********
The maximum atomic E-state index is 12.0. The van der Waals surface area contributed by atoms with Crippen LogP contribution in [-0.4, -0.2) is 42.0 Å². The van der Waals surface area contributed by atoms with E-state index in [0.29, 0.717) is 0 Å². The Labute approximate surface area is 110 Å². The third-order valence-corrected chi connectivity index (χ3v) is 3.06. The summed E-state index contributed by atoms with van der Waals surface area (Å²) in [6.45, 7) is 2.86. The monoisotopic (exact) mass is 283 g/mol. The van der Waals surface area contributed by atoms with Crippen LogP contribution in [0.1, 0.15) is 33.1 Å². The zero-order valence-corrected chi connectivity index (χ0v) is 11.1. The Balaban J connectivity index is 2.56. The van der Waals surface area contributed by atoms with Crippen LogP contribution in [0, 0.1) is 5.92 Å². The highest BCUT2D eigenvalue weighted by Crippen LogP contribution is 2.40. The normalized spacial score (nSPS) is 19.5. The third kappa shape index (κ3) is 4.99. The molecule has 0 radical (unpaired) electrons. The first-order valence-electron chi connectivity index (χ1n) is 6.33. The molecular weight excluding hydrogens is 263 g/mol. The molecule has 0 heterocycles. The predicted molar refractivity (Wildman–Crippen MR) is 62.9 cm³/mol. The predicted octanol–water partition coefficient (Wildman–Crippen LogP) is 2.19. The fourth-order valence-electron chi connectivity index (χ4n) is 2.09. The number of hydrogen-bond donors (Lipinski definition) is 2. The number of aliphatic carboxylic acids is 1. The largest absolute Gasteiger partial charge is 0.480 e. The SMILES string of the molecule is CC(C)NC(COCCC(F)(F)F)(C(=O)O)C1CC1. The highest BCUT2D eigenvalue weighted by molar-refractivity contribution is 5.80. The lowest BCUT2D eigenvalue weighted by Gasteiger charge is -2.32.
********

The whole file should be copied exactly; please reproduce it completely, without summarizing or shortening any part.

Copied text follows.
The maximum atomic E-state index is 12.0. The van der Waals surface area contributed by atoms with Crippen LogP contribution in [-0.4, -0.2) is 42.0 Å². The van der Waals surface area contributed by atoms with E-state index in [0.29, 0.717) is 0 Å². The Labute approximate surface area is 110 Å². The third-order valence-corrected chi connectivity index (χ3v) is 3.06. The summed E-state index contributed by atoms with van der Waals surface area (Å²) in [6.45, 7) is 2.86. The monoisotopic (exact) mass is 283 g/mol. The van der Waals surface area contributed by atoms with Crippen LogP contribution in [0.1, 0.15) is 33.1 Å². The zero-order valence-corrected chi connectivity index (χ0v) is 11.1. The Balaban J connectivity index is 2.56. The van der Waals surface area contributed by atoms with Crippen LogP contribution in [0, 0.1) is 5.92 Å². The highest BCUT2D eigenvalue weighted by Crippen LogP contribution is 2.40. The normalized spacial score (nSPS) is 19.5. The third kappa shape index (κ3) is 4.99. The molecule has 0 radical (unpaired) electrons. The first-order valence-electron chi connectivity index (χ1n) is 6.33. The molecular weight excluding hydrogens is 263 g/mol. The molecule has 0 heterocycles. The predicted molar refractivity (Wildman–Crippen MR) is 62.9 cm³/mol. The predicted octanol–water partition coefficient (Wildman–Crippen LogP) is 2.19. The fourth-order valence-electron chi connectivity index (χ4n) is 2.09. The number of hydrogen-bond donors (Lipinski definition) is 2. The number of aliphatic carboxylic acids is 1. The largest absolute Gasteiger partial charge is 0.480 e. The SMILES string of the molecule is CC(C)NC(COCCC(F)(F)F)(C(=O)O)C1CC1. The highest BCUT2D eigenvalue weighted by molar-refractivity contribution is 5.80. The lowest BCUT2D eigenvalue weighted by Gasteiger charge is -2.32.